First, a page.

- Muscular aches and pains: Another seemingly-unlikely result of vestibular ototoxicity are muscle pains due to failure of the vestibulo-spinal reflex (the reflex dictating automatic muscle changes in response to changing movement). If the reflex fails, you have to consciously control it. You may make your muscles rigid as you strain to keep your balance.
- Nausea: Nausea is a relatively common side effect of vestibular damage that results from your brain’s confusion over vestibular sensory inputs.
- Visual problems: A host of visual problems can result if the vestibulo-ocular reflex (the reflex that stabilizes your eyes in space) is damaged. As a result, you may have trouble reading since everything seems blurry or fuzzy. You may have trouble focusing your eyes—particularly on moving or distant objects.6
- Vomiting: Vomiting is a common result of a damaged vestibular system. Often vomiting and vertigo go together.
- Vague feelings of unease: Sometimes you can’t put your finger on exactly what is wrong, but you feel vaguely uneasy. You may feel that things seem wrong or unreal.7 This too, can be a result of a damaged vestibular system.
3. Central Nervous System (CNS) Side Effects
- Central auditory processing disorder: Sounds may enter our ears and be processed correctly, but these sound signals may be delayed or scrambled after they leave our inner ears. This scrambling can occur as the sound signals are processed by the neuronal networks that make up our auditory nerves, or in various parts of our brains. When this processed sound reaches the conscious levels in our brains where we “hear,” we may hear a bunch of gibberish. This is known as a central auditory processing disorder. Several ototoxic drugs/chemicals have this effect.
4. Outer/Middle Ear Side Effects
- Ceruminosis: Some drugs cause excessive ear wax production. This excess wax can block our ear canals and cause temporary hearing loss.
- Ear pain: Medically called otalgia, ear pain is typically the result of middle ear infections. 154 drugs have ear pain associated with their use.4
- Otitis externa; O. media: Otitis is typically an opportunistic infection of the outer (O. externa) or middle (O. media) ear. Many of the drugs listed as having otitis as an ototoxic side effect do not directly cause these conditions. Rather, these infections come in and take over when an opportunity presents itself—i.e. an ototoxic antibiotic killing off the “good bacteria” in the ear canal, leaving it wide open to an opportunistic invasion of “bad bacteria.” 138 drugs are associated with otitis.4
Some people take ototoxic drugs with seeming impunity. Others take one little dose, and wham—there goes their ears. Why? The short answer is that we are all different.
Each person (patients and professionals) is a unique biological case study! No two are exactly the same. Therefore, it should be no surprise that we vary in our sensitivity to ototoxic drugs.
Researchers have identified a number of factors that increase the risk of our having an ototoxic reaction when taking certain drugs. Here are 20 of the risk factors (in no particular order of importance).
- You are very young—including unborn children.
- You are a senior (over 60 years).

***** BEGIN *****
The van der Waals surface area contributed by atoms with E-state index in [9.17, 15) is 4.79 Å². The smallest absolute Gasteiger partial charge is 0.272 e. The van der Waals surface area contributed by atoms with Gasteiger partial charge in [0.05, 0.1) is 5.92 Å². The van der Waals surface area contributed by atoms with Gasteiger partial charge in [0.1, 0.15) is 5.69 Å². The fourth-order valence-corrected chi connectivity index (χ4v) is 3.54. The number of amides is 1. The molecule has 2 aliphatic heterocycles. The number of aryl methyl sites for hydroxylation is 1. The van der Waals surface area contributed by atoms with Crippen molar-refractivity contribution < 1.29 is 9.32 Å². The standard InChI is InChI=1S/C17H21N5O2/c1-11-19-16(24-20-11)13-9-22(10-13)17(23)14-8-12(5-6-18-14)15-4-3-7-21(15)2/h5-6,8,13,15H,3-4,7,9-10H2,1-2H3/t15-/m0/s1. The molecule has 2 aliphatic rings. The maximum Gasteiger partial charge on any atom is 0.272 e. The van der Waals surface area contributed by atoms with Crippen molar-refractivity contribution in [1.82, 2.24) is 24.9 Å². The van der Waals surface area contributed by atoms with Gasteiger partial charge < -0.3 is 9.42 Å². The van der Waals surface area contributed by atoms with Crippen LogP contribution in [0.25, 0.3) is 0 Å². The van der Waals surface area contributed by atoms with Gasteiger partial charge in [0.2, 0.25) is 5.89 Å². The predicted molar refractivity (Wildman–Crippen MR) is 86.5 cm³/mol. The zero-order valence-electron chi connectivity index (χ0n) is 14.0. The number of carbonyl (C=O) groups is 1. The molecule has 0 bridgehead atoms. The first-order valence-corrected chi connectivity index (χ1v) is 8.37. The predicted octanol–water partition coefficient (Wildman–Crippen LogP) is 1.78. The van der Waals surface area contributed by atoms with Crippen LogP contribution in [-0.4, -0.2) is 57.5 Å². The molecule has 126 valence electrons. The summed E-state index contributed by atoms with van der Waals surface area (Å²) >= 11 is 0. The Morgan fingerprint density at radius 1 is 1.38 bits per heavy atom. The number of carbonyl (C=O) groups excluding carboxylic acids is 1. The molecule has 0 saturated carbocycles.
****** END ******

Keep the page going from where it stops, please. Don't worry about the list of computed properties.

- You have certain hereditary (genetic) factors that make you more susceptible than the general population. This is particularly true if you take AMINOGLYCOSIDE antibiotics.
- You already have a sensorineural hearing loss, balance problems or some other form of pre-existing ear damage.12
- You have had previous ear damage (hearing loss) from exposure to excessive noise.
- You have problems with your kidneys. For some reason, people with kidney problems have an unusually high incidence of hearing loss, even without drug use.10
- You are extremely sensitive to drugs or have a low tolerance for drugs.
- You have had ototoxic reactions to drugs in the past. Not only does the risk increase, but the resulting ototoxic damage has a tendency to be more severe and is more likely to be permanent.7
- You have previously used ototoxic drugs, or you have taken repeated courses of the same ototoxic drug.
- You have taken certain drugs for a long time—especially if you have taken a drug for longer than the manufacturer recommended.
- You can be at higher risk if an ototoxic drug is not administered properly—i.e. larger than recommended dose, higher that recommended cumulative dose, faster dose than recommended (injection or intravenous).7
- You have been given an inappropriate dose—i.e. a child given an adult dose, or an overweight person given a dose based on total weight rather than on lean body weight (especially true if taking an AMINOGLYCOSIDE antibiotic).7
- You are dehydrated.
- You have taken ototoxic DIURETICS at the same time as other ototoxic drugs or if you have used or are using two or more ototoxic and/or nephrotoxic (toxic to the kidneys) drugs at the same time.
- You have had previous ear infections.
- You are generally in poor health.
- You have abnormal laboratory values such as reductions in serum albumin, serum red blood cells, hematocrit, hemoglobin or you have rising serum creatinine levels.7
- You have had radiation treatments on your head or ear.6
- You have bacteremia (bacteria in the bloodstream).7
- You have either eye or proprioceptive (balance) problems. This increases the chances that you will have a more serious result on your life-style if vestibular ototoxicity does occur.7
Reduce The Risk-Here’s How
You cannot do anything about certain ototoxic risk factors such as your age or your genetic makeup. However, there are still some things you (and your doctor) can do to lessen your risk of having an ototoxic reaction from taking certain drugs. Here are some things you and your doctor can do.
- Be aware of the early warning signs of ototoxicity. They are (in order of frequency): you feel dizzy; your ears begin ringing (tinnitus); your existing tinnitus gets worse or you hear a new kind of tinnitus sound; you feel pressure in your ears (unless you have a head cold); your hearing gets worse or begins fluctuating; or you develop vertigo (spinning sensation).